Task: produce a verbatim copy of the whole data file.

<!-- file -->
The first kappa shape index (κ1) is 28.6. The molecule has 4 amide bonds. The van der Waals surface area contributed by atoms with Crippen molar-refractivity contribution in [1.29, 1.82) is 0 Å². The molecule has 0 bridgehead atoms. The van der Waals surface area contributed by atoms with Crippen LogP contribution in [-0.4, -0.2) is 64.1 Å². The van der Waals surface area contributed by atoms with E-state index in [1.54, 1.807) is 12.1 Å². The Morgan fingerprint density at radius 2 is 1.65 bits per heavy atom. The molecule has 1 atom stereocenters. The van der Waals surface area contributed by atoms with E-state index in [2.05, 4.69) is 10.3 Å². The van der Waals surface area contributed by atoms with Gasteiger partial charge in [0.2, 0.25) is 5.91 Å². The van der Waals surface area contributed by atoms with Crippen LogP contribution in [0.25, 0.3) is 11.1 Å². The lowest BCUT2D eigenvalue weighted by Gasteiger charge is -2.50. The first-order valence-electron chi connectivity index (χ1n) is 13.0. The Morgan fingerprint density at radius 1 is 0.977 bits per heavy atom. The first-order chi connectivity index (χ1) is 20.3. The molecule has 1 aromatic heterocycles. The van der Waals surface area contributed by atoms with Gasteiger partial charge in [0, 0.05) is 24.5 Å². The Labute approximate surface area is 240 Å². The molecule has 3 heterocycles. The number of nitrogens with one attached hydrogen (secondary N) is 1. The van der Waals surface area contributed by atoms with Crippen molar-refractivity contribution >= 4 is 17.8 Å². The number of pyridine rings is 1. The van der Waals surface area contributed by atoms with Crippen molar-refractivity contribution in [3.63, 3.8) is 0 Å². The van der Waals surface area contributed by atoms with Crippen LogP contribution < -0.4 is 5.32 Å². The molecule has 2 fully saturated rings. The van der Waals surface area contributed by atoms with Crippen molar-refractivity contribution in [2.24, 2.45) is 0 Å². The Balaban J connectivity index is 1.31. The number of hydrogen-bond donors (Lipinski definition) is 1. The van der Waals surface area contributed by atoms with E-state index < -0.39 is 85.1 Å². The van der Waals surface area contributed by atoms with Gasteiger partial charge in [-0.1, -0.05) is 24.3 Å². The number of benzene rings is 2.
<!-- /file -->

The first kappa shape index (κ1) is 28.6. The molecule has 4 amide bonds. The van der Waals surface area contributed by atoms with Crippen molar-refractivity contribution in [1.29, 1.82) is 0 Å². The molecule has 0 bridgehead atoms. The van der Waals surface area contributed by atoms with Crippen LogP contribution in [-0.4, -0.2) is 64.1 Å². The van der Waals surface area contributed by atoms with E-state index in [1.54, 1.807) is 12.1 Å². The Morgan fingerprint density at radius 2 is 1.65 bits per heavy atom. The molecule has 1 atom stereocenters. The van der Waals surface area contributed by atoms with E-state index in [2.05, 4.69) is 10.3 Å². The van der Waals surface area contributed by atoms with Gasteiger partial charge in [0.2, 0.25) is 5.91 Å². The van der Waals surface area contributed by atoms with Crippen LogP contribution in [0.25, 0.3) is 11.1 Å². The lowest BCUT2D eigenvalue weighted by Gasteiger charge is -2.50. The first-order valence-electron chi connectivity index (χ1n) is 13.0. The Morgan fingerprint density at radius 1 is 0.977 bits per heavy atom. The first-order chi connectivity index (χ1) is 20.3. The molecule has 1 aromatic heterocycles. The van der Waals surface area contributed by atoms with Gasteiger partial charge in [0, 0.05) is 24.5 Å². The Labute approximate surface area is 240 Å². The molecule has 3 heterocycles. The number of nitrogens with one attached hydrogen (secondary N) is 1. The van der Waals surface area contributed by atoms with Crippen molar-refractivity contribution >= 4 is 17.8 Å². The number of pyridine rings is 1. The van der Waals surface area contributed by atoms with Crippen molar-refractivity contribution in [3.63, 3.8) is 0 Å². The van der Waals surface area contributed by atoms with Crippen LogP contribution < -0.4 is 5.32 Å². The molecule has 2 fully saturated rings. The van der Waals surface area contributed by atoms with Crippen molar-refractivity contribution in [2.24, 2.45) is 0 Å². The Balaban J connectivity index is 1.31. The number of hydrogen-bond donors (Lipinski definition) is 1. The van der Waals surface area contributed by atoms with E-state index < -0.39 is 85.1 Å². The van der Waals surface area contributed by atoms with Gasteiger partial charge in [-0.1, -0.05) is 24.3 Å². The number of benzene rings is 2.